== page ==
If you’re feeling overwhelmed, you’re not alone. Clever tweets, Facebook and Instagram posts aside, I can assure you that virtually everyone here is at least little nervous — myself included. I’m a bit shy by nature and it’s not easy to talk to 2,000 students at once on stage at the beautiful Chan Centre.

So let’s break the ice. In a minute I’m going to ask you to turn to someone to your right, or left or behind you — someone you don’t know — and introduce yourself. Tell them something about you… maybe your current Netflix binge-watching obsession, your pet’s name, something about your family, or your 10-second take on the meaning of life.

I know it can be uncomfortable to talk to a total stranger, but Arts UBC is a place where we take risks and stretch out of our comfort zones, so let’s start today. I’ll get the ball rolling. Here’s some things few people outside my family know about me (except you, now): I cut my own hair. My favorite song: probably “Psycho Killer” by the Talking Heads (before your time), and when I was a very little boy my father called me “A walking compendium of useless facts and trivial knowledge”, anticipating, I think, that I would someday be a professor.

Okay, now it’s your turn. Find a neighbor or two, introduce yourself and tell them something about you. Great—that was the easy part of my talk – I didn’t have to do anything! Now that we all have someone we can say hi to, let’s get down to why you’re here.

Making a difference

Show of hands — how many of you know what you want to do with your life? My guess is that even if you do know, you may have no idea what that actually looks like, or how you’re going to get there. That’s okay. Actually, that’s fantastic, because it means that you have the flexibility to grow and change along with your interests and the rapidly changing world around us. Most of us don’t have a long-term vision of what we want our lives to look like or a plan to get there.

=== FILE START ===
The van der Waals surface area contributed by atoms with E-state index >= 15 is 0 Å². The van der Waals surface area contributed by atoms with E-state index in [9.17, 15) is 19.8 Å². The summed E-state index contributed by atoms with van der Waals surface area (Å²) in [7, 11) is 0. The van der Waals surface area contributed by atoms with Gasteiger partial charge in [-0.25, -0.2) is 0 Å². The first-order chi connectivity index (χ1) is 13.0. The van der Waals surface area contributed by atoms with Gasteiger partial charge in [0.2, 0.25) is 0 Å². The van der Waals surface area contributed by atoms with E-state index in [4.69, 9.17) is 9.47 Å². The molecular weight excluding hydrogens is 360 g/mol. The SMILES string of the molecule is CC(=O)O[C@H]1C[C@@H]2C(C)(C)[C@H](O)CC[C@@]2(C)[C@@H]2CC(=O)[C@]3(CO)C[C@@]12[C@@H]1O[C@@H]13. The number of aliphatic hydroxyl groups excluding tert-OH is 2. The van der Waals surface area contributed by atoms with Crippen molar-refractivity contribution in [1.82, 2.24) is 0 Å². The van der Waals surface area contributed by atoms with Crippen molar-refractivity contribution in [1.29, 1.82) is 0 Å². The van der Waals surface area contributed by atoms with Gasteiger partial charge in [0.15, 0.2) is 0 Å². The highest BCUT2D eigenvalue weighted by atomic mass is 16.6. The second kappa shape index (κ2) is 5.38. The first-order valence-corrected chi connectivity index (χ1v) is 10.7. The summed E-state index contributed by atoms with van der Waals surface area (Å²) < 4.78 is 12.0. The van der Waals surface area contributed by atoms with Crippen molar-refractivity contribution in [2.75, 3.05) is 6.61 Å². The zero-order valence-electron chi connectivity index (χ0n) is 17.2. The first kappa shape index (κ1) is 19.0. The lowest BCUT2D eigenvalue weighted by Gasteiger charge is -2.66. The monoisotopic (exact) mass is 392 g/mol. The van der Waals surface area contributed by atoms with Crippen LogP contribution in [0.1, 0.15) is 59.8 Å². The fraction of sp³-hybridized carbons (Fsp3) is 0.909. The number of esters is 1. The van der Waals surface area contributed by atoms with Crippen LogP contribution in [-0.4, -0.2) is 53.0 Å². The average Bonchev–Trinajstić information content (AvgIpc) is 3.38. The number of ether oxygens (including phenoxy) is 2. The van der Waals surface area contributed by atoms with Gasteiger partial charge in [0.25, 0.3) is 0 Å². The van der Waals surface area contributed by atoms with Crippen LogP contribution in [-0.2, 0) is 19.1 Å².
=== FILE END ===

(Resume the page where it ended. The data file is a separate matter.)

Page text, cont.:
I still ask myself what I’m going to do when I grow up. I started out in Forestry, before dropping out of university to become a community organizer, and then radio deejay, festival organizer, musician, and tractor driver. Eventually, I went back to school and found my passion for ethnomusicology, the study of the world’s music in its cultural and social context. When I discovered ethnomusicology, I knew I had found something that I could do for the rest of my life and not get bored.

Whether you have a plan, or are open to taking a circuitous route like I did, one thing most of us do know is that we want to be relevant, we want to make an impact on the world, make a difference and make our lives count, and we also want to enjoy what we’re doing. Asking yourself through your university years how you can build on your passions and interest to make a difference will help you to fashion the path ahead for yourself. Your Arts UBC degree will ground you in new ways of thinking. It will give you the latitude to explore your interests and to sharpen your focus. It will power your life and career.

The Pep Rally in the year of UBC's 100th Anniversary

The Pep Rally in the year of UBC’s 100th Anniversary

Exploring your interests and passions: toward a personalized education